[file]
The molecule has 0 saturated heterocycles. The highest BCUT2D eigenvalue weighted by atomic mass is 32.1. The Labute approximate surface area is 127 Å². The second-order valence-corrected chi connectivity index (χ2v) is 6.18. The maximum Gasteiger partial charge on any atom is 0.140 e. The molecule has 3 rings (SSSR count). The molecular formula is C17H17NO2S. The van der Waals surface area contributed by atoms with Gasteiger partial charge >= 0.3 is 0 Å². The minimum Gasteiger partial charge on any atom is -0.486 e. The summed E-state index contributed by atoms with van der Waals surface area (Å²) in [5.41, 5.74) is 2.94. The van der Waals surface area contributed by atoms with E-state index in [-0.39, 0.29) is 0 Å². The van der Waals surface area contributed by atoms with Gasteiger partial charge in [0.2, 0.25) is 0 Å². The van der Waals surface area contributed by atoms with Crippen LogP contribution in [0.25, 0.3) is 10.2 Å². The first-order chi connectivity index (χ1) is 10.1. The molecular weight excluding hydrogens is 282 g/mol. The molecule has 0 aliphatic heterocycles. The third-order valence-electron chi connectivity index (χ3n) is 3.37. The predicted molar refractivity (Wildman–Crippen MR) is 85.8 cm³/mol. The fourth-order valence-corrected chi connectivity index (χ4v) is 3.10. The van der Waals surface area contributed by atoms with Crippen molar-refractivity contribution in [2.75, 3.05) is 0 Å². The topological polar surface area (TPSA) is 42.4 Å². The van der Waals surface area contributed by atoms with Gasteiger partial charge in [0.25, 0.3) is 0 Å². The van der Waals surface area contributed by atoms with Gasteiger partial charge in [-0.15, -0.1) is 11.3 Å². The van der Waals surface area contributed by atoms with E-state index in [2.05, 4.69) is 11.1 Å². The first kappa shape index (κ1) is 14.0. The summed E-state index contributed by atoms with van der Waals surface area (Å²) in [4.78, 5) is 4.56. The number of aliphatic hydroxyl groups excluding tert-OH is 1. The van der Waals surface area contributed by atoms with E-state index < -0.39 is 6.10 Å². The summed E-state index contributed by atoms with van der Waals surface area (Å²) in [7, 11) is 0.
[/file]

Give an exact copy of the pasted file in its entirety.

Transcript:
The molecule has 0 saturated heterocycles. The highest BCUT2D eigenvalue weighted by atomic mass is 32.1. The Labute approximate surface area is 127 Å². The second-order valence-corrected chi connectivity index (χ2v) is 6.18. The maximum Gasteiger partial charge on any atom is 0.140 e. The molecule has 3 rings (SSSR count). The molecular formula is C17H17NO2S. The van der Waals surface area contributed by atoms with Gasteiger partial charge >= 0.3 is 0 Å². The minimum Gasteiger partial charge on any atom is -0.486 e. The summed E-state index contributed by atoms with van der Waals surface area (Å²) in [5.41, 5.74) is 2.94. The van der Waals surface area contributed by atoms with E-state index in [-0.39, 0.29) is 0 Å². The van der Waals surface area contributed by atoms with Gasteiger partial charge in [0.2, 0.25) is 0 Å². The van der Waals surface area contributed by atoms with Crippen LogP contribution in [0.25, 0.3) is 10.2 Å². The first-order chi connectivity index (χ1) is 10.1. The molecular weight excluding hydrogens is 282 g/mol. The molecule has 0 aliphatic heterocycles. The third-order valence-electron chi connectivity index (χ3n) is 3.37. The predicted molar refractivity (Wildman–Crippen MR) is 85.8 cm³/mol. The fourth-order valence-corrected chi connectivity index (χ4v) is 3.10. The van der Waals surface area contributed by atoms with Crippen molar-refractivity contribution in [2.75, 3.05) is 0 Å². The topological polar surface area (TPSA) is 42.4 Å². The van der Waals surface area contributed by atoms with Gasteiger partial charge in [0.25, 0.3) is 0 Å². The van der Waals surface area contributed by atoms with Gasteiger partial charge in [-0.15, -0.1) is 11.3 Å². The van der Waals surface area contributed by atoms with E-state index in [2.05, 4.69) is 11.1 Å². The first kappa shape index (κ1) is 14.0. The summed E-state index contributed by atoms with van der Waals surface area (Å²) in [4.78, 5) is 4.56. The number of aliphatic hydroxyl groups excluding tert-OH is 1. The van der Waals surface area contributed by atoms with E-state index < -0.39 is 6.10 Å². The summed E-state index contributed by atoms with van der Waals surface area (Å²) in [7, 11) is 0.